Well good luck with that, Mr Powell, but markets reacted to the announcement with a negative tone which is now supported by a hawkish Fed. Of course the real problem is not the Fed, it is the White House crew’s spending that causes inflation. The Fed helps by keeping rates low and of course the rate on cash money is zero, so reducing the cash flood is actually a minuscule rate increase. But as I have mentioned before, normal rates would be in the 8-9% range and we’re a long way from that. But we’re headed there, and above there, if inflation is to be Volckerized.


The news of another potentially dangerous mutation of the Wuhan virus is roiling markets today. Pfizer’s remark that a vaccine for it could be 100 days away emphasizes the failure of the vaccine-based strategy and its partners in crime – lockdowns, masking, mandates, etc., all of which are based on the notion of vaccines eventually providing an infection-free world. That just isn’t going to happen.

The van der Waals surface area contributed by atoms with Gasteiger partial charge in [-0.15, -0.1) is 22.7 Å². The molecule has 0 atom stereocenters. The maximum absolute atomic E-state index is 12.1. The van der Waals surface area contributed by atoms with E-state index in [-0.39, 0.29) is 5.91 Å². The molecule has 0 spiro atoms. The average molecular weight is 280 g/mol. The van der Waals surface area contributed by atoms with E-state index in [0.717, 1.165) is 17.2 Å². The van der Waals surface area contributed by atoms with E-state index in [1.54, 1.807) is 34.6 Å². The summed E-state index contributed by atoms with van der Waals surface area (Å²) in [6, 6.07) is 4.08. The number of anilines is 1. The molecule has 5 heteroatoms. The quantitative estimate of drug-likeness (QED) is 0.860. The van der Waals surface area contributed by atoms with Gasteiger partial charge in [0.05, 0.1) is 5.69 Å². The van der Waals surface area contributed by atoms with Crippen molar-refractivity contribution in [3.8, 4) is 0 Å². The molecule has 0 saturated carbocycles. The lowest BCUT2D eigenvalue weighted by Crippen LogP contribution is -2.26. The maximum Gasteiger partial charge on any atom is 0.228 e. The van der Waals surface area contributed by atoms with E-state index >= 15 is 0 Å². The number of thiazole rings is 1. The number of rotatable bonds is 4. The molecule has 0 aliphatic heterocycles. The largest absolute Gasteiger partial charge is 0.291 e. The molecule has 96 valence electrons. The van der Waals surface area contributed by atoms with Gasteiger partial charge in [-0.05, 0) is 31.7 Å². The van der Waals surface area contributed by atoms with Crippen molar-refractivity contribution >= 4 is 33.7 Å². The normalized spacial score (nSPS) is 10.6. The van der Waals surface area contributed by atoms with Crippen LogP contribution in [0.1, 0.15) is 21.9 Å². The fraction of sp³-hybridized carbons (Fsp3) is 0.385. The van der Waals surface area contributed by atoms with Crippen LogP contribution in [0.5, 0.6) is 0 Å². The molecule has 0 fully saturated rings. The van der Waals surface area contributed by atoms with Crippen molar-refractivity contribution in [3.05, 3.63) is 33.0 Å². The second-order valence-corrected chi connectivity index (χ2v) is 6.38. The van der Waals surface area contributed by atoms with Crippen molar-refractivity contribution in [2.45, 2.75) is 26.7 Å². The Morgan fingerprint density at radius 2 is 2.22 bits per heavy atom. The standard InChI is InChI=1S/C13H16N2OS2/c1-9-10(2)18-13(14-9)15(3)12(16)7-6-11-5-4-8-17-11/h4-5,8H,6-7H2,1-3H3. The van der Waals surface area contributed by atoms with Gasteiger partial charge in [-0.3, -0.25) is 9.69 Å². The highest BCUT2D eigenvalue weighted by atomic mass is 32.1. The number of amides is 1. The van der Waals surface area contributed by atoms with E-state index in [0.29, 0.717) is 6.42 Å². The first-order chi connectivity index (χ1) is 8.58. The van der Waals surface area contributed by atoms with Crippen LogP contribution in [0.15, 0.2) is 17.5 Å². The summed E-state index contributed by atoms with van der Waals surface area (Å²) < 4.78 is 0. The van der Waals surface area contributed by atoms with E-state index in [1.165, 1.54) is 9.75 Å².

We can only hope that the early treatment strategy continues to provide a strong defense against Fauci’s virus. No doubt the “health” bureaucrats will keep doubling down because they cannot admit failure, so “sauve qui peut” is the word of the day. Of course the right strategy is getting rid of the bureaucrats, but with a President who is deeply unpopular himself there is little hope of decisive action.

Avoid infection if you can, otherwise reach out for the drugs that are keeping the poor countries healthy while the rich countries tremble.